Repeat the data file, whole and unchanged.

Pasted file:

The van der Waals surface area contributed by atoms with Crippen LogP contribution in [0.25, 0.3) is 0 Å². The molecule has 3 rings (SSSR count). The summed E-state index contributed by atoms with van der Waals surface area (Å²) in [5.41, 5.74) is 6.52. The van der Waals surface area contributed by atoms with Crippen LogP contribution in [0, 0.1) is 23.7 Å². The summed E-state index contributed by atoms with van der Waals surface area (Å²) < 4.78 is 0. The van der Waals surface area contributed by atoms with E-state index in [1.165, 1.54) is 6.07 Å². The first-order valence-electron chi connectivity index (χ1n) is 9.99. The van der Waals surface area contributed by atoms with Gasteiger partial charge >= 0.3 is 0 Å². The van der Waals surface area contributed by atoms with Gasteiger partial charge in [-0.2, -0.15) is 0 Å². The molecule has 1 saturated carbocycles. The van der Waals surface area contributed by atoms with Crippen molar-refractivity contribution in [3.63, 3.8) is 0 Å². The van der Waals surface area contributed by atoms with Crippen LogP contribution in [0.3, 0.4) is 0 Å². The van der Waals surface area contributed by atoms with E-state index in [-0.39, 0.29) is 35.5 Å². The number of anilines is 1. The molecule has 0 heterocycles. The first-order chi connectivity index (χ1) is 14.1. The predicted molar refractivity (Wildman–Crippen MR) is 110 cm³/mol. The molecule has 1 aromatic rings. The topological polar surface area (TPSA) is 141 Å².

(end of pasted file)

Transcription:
The van der Waals surface area contributed by atoms with Crippen LogP contribution in [0.25, 0.3) is 0 Å². The molecule has 3 rings (SSSR count). The summed E-state index contributed by atoms with van der Waals surface area (Å²) in [5.41, 5.74) is 6.52. The van der Waals surface area contributed by atoms with Crippen LogP contribution in [0, 0.1) is 23.7 Å². The summed E-state index contributed by atoms with van der Waals surface area (Å²) < 4.78 is 0. The van der Waals surface area contributed by atoms with E-state index in [1.165, 1.54) is 6.07 Å². The first-order valence-electron chi connectivity index (χ1n) is 9.99. The van der Waals surface area contributed by atoms with Gasteiger partial charge >= 0.3 is 0 Å². The van der Waals surface area contributed by atoms with Gasteiger partial charge in [-0.2, -0.15) is 0 Å². The molecule has 1 saturated carbocycles. The van der Waals surface area contributed by atoms with Crippen molar-refractivity contribution in [3.63, 3.8) is 0 Å². The van der Waals surface area contributed by atoms with Crippen LogP contribution in [0.3, 0.4) is 0 Å². The van der Waals surface area contributed by atoms with E-state index in [-0.39, 0.29) is 35.5 Å². The number of anilines is 1. The molecule has 0 heterocycles. The first-order chi connectivity index (χ1) is 14.1. The predicted molar refractivity (Wildman–Crippen MR) is 110 cm³/mol. The molecule has 1 aromatic rings. The topological polar surface area (TPSA) is 141 Å².